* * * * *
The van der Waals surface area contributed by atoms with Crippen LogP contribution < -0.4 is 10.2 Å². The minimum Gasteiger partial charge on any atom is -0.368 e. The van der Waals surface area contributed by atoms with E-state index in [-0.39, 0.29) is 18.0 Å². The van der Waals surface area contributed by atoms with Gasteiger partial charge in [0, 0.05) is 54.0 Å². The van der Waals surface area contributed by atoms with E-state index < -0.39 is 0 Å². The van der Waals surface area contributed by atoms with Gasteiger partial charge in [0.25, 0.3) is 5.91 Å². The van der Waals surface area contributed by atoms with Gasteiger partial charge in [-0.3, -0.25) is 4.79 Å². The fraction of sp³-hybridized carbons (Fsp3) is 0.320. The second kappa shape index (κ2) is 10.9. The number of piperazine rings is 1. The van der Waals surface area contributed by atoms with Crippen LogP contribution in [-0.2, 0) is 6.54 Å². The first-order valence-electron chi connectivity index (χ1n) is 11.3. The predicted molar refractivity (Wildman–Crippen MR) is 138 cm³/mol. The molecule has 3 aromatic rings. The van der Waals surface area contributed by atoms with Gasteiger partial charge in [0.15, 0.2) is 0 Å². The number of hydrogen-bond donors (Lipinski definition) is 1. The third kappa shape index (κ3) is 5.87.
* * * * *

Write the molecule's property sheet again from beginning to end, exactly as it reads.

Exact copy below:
The van der Waals surface area contributed by atoms with Crippen LogP contribution < -0.4 is 10.2 Å². The minimum Gasteiger partial charge on any atom is -0.368 e. The van der Waals surface area contributed by atoms with E-state index in [-0.39, 0.29) is 18.0 Å². The van der Waals surface area contributed by atoms with Gasteiger partial charge in [0, 0.05) is 54.0 Å². The van der Waals surface area contributed by atoms with E-state index < -0.39 is 0 Å². The van der Waals surface area contributed by atoms with Gasteiger partial charge in [0.25, 0.3) is 5.91 Å². The van der Waals surface area contributed by atoms with Gasteiger partial charge in [-0.3, -0.25) is 4.79 Å². The fraction of sp³-hybridized carbons (Fsp3) is 0.320. The second kappa shape index (κ2) is 10.9. The number of piperazine rings is 1. The van der Waals surface area contributed by atoms with Crippen LogP contribution in [-0.2, 0) is 6.54 Å². The first-order valence-electron chi connectivity index (χ1n) is 11.3. The predicted molar refractivity (Wildman–Crippen MR) is 138 cm³/mol. The molecule has 3 aromatic rings. The van der Waals surface area contributed by atoms with Gasteiger partial charge in [0.15, 0.2) is 0 Å². The number of hydrogen-bond donors (Lipinski definition) is 1. The third kappa shape index (κ3) is 5.87.